Inflation Higher Than Expected in May

Due to the rising cost of commodities that has been occurring for over the past year, consumer prices have risen. It is not that the rising prices are a concern, but the rate at which this inflation has been occurring is troublesome to many financial experts.

By Carlos Guillen
June 16, 2011
SEEKING ALPHA

Affected by the rapid rise in commodity costs that have been occurring since the middle of last year, consumer prices continued climbing during May. Perhaps the fact that prices are increasing is not a major cause for concern; however, the fact that the increase is occurring at an unexpected rate is sure to raise some flags.

This past Tuesday, the Labor Department reported that The Producer Price Index (PPI) for finished goods rose 0.2 percent in May (month-to-month), which was higher than the 0.1 percent that the average economist expected. On a year-over-year basis, PPI increased 7.3 percent, as the cost of raw materials has been on a rapid uptrend. While wholesalers have been able to attenuate some of these rapid price changes, they are more and more passing these costs to the consumer. Reflecting this dynamic, the Department of Labor announced on Wednesday that the Consumer Price Index (CPI-U) increased 0.2% in May, landing higher than the Street's estimate of 0.1%. Excluding the food and energy contributions to inflation, core CPI was 0.3% higher than the Street's estimate of 0.1%. Perhaps a bit encouraging was that CPI increased 3.6 percent from the year-ago level, which was a much smaller rate of increase than that of PPI.

While I would like to see inflation resulting from strong demand for goods, this does not appear to be the case. What is much more likely is that the cost of raw materials is rising very quickly with end demand remaining somewhat stagnant. In fear of losing revenues, wholesalers have been sacrificing gross margins, but this scenario appears to be changing faster than many anticipated, causing CPI the increase faster than consensus estimates.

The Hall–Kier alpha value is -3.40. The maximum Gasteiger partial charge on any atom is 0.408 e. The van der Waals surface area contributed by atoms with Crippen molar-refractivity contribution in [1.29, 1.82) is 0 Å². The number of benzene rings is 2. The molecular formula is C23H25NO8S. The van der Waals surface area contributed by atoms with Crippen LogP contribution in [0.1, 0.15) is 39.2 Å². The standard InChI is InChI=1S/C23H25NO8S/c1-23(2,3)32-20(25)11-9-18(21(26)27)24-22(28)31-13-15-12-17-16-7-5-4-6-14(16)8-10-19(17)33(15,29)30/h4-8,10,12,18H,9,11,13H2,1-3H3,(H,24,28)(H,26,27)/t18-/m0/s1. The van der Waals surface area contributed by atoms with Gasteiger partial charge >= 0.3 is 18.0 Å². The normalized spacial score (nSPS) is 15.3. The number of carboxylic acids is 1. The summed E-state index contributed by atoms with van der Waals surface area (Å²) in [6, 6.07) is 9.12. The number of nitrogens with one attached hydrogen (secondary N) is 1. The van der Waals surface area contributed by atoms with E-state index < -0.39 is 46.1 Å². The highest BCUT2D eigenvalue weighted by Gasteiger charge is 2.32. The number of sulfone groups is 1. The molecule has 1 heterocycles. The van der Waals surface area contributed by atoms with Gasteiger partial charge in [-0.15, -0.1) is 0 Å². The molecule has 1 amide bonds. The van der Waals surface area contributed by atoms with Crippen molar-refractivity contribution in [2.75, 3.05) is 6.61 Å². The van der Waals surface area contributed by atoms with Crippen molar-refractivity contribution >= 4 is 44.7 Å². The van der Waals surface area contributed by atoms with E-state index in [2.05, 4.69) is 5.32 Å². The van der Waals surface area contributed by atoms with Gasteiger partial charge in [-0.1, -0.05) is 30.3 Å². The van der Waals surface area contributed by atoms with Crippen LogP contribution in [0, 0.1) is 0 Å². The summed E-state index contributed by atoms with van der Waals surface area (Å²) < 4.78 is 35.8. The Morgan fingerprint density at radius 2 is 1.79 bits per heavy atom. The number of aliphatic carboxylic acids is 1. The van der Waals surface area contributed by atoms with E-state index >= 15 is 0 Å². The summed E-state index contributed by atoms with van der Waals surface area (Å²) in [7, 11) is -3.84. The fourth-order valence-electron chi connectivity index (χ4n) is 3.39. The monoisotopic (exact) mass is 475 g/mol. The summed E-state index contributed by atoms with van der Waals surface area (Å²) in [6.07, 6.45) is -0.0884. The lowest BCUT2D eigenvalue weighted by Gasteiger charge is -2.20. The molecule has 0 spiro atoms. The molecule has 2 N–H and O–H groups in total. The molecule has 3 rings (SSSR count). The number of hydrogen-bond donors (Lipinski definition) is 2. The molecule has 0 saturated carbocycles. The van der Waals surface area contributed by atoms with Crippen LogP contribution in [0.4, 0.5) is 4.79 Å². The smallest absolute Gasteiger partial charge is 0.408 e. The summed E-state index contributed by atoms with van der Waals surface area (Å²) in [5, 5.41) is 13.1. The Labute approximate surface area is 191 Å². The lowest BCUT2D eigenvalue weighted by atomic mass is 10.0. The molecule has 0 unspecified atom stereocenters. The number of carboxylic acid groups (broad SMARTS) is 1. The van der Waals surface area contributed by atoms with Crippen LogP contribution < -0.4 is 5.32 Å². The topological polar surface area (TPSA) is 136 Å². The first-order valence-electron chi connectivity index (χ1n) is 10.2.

Contrary to public perception, inflation is not necessarily dangerous for an economy; however, unanticipated inflation can certainly throw a wrench in the macroeconomic gears, and today's unexpected inflation data will surely sound the sirens at the FED. Moreover, the fact that wages have been virtually stagnant while prices have been increasing much faster is a recipe for a consumer spending slowdown. What this means is that already battered consumers are really taking a wage cut. Consumer spending is a very critical component of the economy, currently representing 71% of GDP, and if consumers hold back on spending as a result of difficulties in meeting budgets, the economy can dip back into another recession. Government spending could help, but with tight fiscal budgets, that will be unlikely. At the end of the day, consumer spending has to be sustained on its own legs, not assisted by the government.

Up until now consumers have been expecting inflation as they look far into the future, but their inflation expectations have been decreasing as their economic outlooks have also been moderating. The logic here is that consumers are not as optimistic about strong demand as they were back in the beginning of this year. Six months ago, this optimism had lifted GDP expectations quite high, consequently lifting inflation expectations, but simmering optimism has pulled back inflation expectations.

From a different perspective, I can observe that the yield curve has been shifting lower. The higher GDP growth expectations back in January had allowed for a sharper upward sloping yield curve (the blue line below), but economists in general have been pulling back on GDP growth estimates allowing for a less upward sloping yield curve (the green line below). The reason why this occurs is because reductions to expected GDP growth rates are usually caused by a softer expected demand, which in turn reduces expected inflation rates. Lower inflation rates reduce the cost of borrowing, since lenders require less return to overcome the lower rise in the prices of goods; this is what caused the yield curve to shift down in the chart below.

In conclusion, my fear is that inflation is beginning to become unpredictable, and this unpredictability will cause inefficiencies that will slow economic growth. As already mentioned, one of these inefficiencies is that wages will not increase as fast as inflation, essentially giving Americans a greater than expected wage cut, causing a serious consumer spending retraction.

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